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Health Serv Res. Jun 2008; 43(3): 988–1005.
PMCID: PMC2442235
Hospital Quality: A PRIDIT Approach
Robert D Lieberthal
Address correspondence to Robert D. Lieberthal, B.A., Health Care Systems Department, The Wharton School, University of Pennsylvania, 3641 Locust Walk, Philadelphia, PA 19104.
Background
Access to high quality medical care is an important determinant of health outcomes, but the quality of care is difficult to determine.
Objective
To apply the PRIDIT methodology to determine an aggregate relative measure of hospital quality using individual process measures.
Design
Retrospective analysis of Medicare hospital data using the PRIDIT methodology.
Subjects
Four-thousand-two-hundred-seventeen acute care and critical access hospitals that report data to CMS' Hospital Compare database.
Measures
Twenty quality measures reported in four categories: heart attack care, heart failure care, pneumonia care, and surgical infection prevention and five structural measures of hospital type.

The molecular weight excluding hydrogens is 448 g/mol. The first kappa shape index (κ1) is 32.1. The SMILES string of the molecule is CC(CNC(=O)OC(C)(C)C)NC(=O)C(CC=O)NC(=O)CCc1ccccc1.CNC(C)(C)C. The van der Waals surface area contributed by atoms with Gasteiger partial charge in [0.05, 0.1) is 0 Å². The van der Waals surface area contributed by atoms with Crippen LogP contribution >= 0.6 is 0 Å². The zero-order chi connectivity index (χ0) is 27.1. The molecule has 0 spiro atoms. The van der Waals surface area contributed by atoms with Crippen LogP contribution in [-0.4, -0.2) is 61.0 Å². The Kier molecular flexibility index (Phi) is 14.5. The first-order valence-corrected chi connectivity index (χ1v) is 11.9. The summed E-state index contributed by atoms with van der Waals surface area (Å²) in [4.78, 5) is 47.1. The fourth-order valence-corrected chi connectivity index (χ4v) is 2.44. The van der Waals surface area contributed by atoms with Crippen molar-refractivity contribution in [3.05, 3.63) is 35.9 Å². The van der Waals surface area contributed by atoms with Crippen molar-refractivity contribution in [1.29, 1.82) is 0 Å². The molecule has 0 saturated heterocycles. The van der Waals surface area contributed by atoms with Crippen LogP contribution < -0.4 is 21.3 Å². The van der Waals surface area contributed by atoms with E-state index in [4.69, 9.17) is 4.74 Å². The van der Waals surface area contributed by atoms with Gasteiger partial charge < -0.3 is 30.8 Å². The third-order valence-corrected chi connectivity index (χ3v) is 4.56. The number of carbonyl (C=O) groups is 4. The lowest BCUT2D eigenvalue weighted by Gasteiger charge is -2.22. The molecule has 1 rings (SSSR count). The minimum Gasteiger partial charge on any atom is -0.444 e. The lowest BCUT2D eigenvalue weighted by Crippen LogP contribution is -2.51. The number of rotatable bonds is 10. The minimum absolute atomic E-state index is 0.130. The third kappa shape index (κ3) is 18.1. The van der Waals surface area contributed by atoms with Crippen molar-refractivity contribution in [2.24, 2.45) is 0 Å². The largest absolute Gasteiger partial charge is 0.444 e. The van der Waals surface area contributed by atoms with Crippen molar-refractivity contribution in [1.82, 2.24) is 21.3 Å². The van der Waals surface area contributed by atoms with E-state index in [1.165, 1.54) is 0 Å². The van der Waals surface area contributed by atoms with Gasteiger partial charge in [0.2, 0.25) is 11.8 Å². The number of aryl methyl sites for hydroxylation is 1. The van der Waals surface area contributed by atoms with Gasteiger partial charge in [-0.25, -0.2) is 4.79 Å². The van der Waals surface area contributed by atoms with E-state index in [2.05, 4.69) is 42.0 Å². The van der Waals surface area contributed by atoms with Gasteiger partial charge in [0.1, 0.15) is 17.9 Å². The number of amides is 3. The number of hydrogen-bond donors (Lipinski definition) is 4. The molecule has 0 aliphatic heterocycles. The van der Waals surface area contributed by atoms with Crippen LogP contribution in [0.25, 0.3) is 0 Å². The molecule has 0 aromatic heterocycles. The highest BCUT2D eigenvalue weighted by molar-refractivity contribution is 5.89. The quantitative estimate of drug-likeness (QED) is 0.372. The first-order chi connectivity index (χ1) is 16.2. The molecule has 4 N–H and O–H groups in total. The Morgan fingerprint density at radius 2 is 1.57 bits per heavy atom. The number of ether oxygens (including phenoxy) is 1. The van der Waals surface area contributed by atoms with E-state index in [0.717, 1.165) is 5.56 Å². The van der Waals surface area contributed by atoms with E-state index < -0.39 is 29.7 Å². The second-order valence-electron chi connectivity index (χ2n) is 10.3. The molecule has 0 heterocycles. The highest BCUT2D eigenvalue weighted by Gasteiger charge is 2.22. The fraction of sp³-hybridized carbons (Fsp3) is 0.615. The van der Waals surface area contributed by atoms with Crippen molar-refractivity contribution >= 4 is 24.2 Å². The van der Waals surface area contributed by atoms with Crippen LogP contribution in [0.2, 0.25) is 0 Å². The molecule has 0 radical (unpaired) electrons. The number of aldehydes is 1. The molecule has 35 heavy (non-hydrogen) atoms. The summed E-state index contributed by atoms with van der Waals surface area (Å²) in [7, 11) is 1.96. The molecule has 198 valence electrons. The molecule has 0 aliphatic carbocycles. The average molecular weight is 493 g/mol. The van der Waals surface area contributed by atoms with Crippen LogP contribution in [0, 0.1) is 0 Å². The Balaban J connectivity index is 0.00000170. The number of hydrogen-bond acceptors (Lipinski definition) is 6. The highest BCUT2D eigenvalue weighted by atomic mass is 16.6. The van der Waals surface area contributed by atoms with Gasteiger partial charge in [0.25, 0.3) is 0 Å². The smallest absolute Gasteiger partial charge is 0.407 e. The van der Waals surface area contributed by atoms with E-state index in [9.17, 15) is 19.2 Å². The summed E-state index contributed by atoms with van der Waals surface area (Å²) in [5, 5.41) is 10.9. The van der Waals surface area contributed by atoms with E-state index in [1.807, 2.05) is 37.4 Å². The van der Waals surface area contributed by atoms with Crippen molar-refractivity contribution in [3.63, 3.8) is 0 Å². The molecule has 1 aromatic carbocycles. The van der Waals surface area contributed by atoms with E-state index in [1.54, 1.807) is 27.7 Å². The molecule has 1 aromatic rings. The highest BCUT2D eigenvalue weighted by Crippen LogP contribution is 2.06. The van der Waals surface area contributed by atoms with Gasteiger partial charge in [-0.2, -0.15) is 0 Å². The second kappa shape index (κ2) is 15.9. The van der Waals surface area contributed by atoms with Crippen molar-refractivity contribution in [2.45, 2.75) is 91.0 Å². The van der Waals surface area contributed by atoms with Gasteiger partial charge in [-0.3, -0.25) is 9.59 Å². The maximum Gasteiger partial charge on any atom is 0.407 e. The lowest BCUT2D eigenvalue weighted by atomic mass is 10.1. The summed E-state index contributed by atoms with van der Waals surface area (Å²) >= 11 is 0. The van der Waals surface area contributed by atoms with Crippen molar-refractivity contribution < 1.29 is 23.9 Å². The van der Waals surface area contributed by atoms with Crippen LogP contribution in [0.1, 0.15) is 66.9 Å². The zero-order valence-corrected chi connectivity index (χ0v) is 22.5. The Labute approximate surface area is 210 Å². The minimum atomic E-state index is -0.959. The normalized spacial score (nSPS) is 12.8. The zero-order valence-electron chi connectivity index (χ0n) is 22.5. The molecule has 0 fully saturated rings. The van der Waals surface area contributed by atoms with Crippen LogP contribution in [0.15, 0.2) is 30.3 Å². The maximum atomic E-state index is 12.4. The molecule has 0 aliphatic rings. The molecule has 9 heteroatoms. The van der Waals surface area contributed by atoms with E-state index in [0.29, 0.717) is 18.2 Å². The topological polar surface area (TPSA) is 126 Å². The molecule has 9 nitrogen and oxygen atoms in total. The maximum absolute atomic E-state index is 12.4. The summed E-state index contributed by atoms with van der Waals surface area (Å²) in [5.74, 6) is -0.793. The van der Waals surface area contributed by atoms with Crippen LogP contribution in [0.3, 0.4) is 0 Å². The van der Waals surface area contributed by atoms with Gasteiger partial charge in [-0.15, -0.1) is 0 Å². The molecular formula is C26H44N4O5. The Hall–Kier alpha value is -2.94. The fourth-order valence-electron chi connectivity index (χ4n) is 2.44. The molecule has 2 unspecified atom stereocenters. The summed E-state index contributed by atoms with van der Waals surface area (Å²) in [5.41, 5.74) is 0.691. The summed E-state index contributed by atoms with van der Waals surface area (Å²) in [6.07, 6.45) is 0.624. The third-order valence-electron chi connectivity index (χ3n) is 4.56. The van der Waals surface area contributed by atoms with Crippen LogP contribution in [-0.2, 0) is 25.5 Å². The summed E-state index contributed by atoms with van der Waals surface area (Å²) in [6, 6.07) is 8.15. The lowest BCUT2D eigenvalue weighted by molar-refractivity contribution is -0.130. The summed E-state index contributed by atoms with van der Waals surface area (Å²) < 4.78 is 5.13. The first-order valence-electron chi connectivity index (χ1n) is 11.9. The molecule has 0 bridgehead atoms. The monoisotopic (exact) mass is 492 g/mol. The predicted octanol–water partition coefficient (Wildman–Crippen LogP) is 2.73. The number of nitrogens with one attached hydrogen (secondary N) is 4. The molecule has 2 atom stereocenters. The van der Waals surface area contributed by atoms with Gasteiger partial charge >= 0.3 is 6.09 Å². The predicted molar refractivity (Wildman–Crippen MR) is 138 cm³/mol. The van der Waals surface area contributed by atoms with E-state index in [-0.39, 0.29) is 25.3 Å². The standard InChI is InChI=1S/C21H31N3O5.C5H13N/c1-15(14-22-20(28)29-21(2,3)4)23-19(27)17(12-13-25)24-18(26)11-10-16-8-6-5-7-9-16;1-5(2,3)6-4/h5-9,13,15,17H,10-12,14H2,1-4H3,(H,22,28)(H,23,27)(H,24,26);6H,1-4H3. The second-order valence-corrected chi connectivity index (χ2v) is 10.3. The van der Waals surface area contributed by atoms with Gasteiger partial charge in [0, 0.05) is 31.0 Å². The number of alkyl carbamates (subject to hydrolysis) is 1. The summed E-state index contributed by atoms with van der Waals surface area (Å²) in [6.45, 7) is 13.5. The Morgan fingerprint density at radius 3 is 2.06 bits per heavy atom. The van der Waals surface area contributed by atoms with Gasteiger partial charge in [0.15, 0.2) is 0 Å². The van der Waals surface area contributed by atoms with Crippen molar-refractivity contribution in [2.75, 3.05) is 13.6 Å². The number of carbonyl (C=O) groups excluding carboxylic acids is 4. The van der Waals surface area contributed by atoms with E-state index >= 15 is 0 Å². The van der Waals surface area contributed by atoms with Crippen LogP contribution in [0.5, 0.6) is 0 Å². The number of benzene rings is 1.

Results
Relative hospital quality is tightly distributed, with outliers of both very high and very low quality. The best indicators of hospital quality are patients given assessment of left ventricular function for heart failure and patients given β-blocker at arrival and patients given β-blocker at discharge for heart attack. Additionally, teaching status is an important indicator of higher quality of care.
Conclusions
PRIDIT allows us to rank hospitals with respect to quality of care using process measures and demographic attributes of the hospitals. This method is an alternative to the use of clinical outcome measures in measuring hospital quality. Hospital quality measures should take into account the differential value of different quality indicators, including hospital “demographic” variables.
Keywords: Hospital quality, process measures